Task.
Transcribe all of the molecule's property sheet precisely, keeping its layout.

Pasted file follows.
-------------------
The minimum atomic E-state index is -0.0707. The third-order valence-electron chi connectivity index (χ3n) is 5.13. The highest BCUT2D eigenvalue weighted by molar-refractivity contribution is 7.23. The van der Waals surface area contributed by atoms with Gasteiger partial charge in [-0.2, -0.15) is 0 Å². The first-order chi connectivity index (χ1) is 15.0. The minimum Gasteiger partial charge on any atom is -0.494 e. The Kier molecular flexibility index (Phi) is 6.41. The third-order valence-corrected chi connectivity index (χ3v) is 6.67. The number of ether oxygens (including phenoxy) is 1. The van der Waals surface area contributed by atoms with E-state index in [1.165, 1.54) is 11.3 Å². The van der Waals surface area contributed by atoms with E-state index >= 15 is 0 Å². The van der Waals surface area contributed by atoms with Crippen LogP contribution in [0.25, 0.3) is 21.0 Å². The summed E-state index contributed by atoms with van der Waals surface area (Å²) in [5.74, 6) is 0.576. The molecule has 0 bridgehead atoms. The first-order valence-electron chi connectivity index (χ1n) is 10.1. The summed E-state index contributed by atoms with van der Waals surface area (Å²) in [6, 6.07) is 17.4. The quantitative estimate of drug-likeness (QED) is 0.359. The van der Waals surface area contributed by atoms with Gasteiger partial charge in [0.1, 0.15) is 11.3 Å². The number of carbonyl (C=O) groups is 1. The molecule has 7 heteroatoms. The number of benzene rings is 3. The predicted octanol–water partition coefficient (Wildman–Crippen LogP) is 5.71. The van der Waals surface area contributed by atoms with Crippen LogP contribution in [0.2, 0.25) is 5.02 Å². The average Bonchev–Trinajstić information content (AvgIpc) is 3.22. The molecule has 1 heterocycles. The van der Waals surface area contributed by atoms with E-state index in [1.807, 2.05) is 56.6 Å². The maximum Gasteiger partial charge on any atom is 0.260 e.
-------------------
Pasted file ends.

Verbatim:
The minimum atomic E-state index is -0.0707. The third-order valence-electron chi connectivity index (χ3n) is 5.13. The highest BCUT2D eigenvalue weighted by molar-refractivity contribution is 7.23. The van der Waals surface area contributed by atoms with Gasteiger partial charge in [-0.2, -0.15) is 0 Å². The first-order chi connectivity index (χ1) is 15.0. The minimum Gasteiger partial charge on any atom is -0.494 e. The Kier molecular flexibility index (Phi) is 6.41. The third-order valence-corrected chi connectivity index (χ3v) is 6.67. The number of ether oxygens (including phenoxy) is 1. The van der Waals surface area contributed by atoms with E-state index in [1.165, 1.54) is 11.3 Å². The van der Waals surface area contributed by atoms with E-state index >= 15 is 0 Å². The van der Waals surface area contributed by atoms with Crippen LogP contribution in [0.25, 0.3) is 21.0 Å². The summed E-state index contributed by atoms with van der Waals surface area (Å²) in [5.74, 6) is 0.576. The molecule has 0 bridgehead atoms. The first-order valence-electron chi connectivity index (χ1n) is 10.1. The summed E-state index contributed by atoms with van der Waals surface area (Å²) in [6, 6.07) is 17.4. The quantitative estimate of drug-likeness (QED) is 0.359. The van der Waals surface area contributed by atoms with Gasteiger partial charge in [0.1, 0.15) is 11.3 Å². The number of carbonyl (C=O) groups is 1. The molecule has 7 heteroatoms. The number of benzene rings is 3. The predicted octanol–water partition coefficient (Wildman–Crippen LogP) is 5.71. The van der Waals surface area contributed by atoms with Crippen LogP contribution in [0.2, 0.25) is 5.02 Å². The average Bonchev–Trinajstić information content (AvgIpc) is 3.22. The molecule has 1 heterocycles. The van der Waals surface area contributed by atoms with E-state index in [1.807, 2.05) is 56.6 Å². The maximum Gasteiger partial charge on any atom is 0.260 e.